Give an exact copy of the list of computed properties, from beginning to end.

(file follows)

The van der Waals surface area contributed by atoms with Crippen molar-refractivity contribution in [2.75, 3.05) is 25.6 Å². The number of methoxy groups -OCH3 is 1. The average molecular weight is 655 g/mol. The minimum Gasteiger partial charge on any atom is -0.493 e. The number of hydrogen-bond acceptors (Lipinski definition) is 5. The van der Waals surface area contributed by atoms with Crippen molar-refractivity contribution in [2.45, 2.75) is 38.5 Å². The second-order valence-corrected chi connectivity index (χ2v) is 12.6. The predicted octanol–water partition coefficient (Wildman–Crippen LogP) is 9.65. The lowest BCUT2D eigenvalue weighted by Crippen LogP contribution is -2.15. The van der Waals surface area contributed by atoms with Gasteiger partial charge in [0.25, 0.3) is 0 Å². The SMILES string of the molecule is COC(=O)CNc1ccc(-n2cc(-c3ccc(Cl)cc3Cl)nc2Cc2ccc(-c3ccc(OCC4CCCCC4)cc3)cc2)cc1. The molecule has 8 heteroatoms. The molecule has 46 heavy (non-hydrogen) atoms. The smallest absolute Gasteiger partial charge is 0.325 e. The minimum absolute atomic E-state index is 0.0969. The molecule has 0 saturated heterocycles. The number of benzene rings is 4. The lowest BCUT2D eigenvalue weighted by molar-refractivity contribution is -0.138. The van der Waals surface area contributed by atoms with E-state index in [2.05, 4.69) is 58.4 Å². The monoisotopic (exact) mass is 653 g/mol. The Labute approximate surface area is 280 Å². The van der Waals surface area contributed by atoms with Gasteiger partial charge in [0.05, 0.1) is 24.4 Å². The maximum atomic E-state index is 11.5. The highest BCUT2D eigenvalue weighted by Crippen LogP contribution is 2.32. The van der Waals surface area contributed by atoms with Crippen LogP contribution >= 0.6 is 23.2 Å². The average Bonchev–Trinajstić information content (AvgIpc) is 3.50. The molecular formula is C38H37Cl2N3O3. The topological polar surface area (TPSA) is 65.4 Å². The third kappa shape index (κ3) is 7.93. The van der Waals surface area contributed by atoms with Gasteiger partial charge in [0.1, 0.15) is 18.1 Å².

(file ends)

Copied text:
The van der Waals surface area contributed by atoms with Crippen molar-refractivity contribution in [2.75, 3.05) is 25.6 Å². The number of methoxy groups -OCH3 is 1. The average molecular weight is 655 g/mol. The minimum Gasteiger partial charge on any atom is -0.493 e. The number of hydrogen-bond acceptors (Lipinski definition) is 5. The van der Waals surface area contributed by atoms with Crippen molar-refractivity contribution in [2.45, 2.75) is 38.5 Å². The second-order valence-corrected chi connectivity index (χ2v) is 12.6. The predicted octanol–water partition coefficient (Wildman–Crippen LogP) is 9.65. The lowest BCUT2D eigenvalue weighted by Crippen LogP contribution is -2.15. The van der Waals surface area contributed by atoms with Gasteiger partial charge in [0.25, 0.3) is 0 Å². The SMILES string of the molecule is COC(=O)CNc1ccc(-n2cc(-c3ccc(Cl)cc3Cl)nc2Cc2ccc(-c3ccc(OCC4CCCCC4)cc3)cc2)cc1. The molecule has 8 heteroatoms. The molecule has 46 heavy (non-hydrogen) atoms. The smallest absolute Gasteiger partial charge is 0.325 e. The minimum absolute atomic E-state index is 0.0969. The molecule has 0 saturated heterocycles. The number of benzene rings is 4. The lowest BCUT2D eigenvalue weighted by molar-refractivity contribution is -0.138. The van der Waals surface area contributed by atoms with E-state index in [2.05, 4.69) is 58.4 Å². The monoisotopic (exact) mass is 653 g/mol. The Labute approximate surface area is 280 Å². The van der Waals surface area contributed by atoms with Gasteiger partial charge in [0.05, 0.1) is 24.4 Å². The maximum atomic E-state index is 11.5. The highest BCUT2D eigenvalue weighted by Crippen LogP contribution is 2.32. The van der Waals surface area contributed by atoms with Crippen LogP contribution >= 0.6 is 23.2 Å². The average Bonchev–Trinajstić information content (AvgIpc) is 3.50. The molecular formula is C38H37Cl2N3O3. The topological polar surface area (TPSA) is 65.4 Å². The third kappa shape index (κ3) is 7.93. The van der Waals surface area contributed by atoms with Gasteiger partial charge in [0.1, 0.15) is 18.1 Å².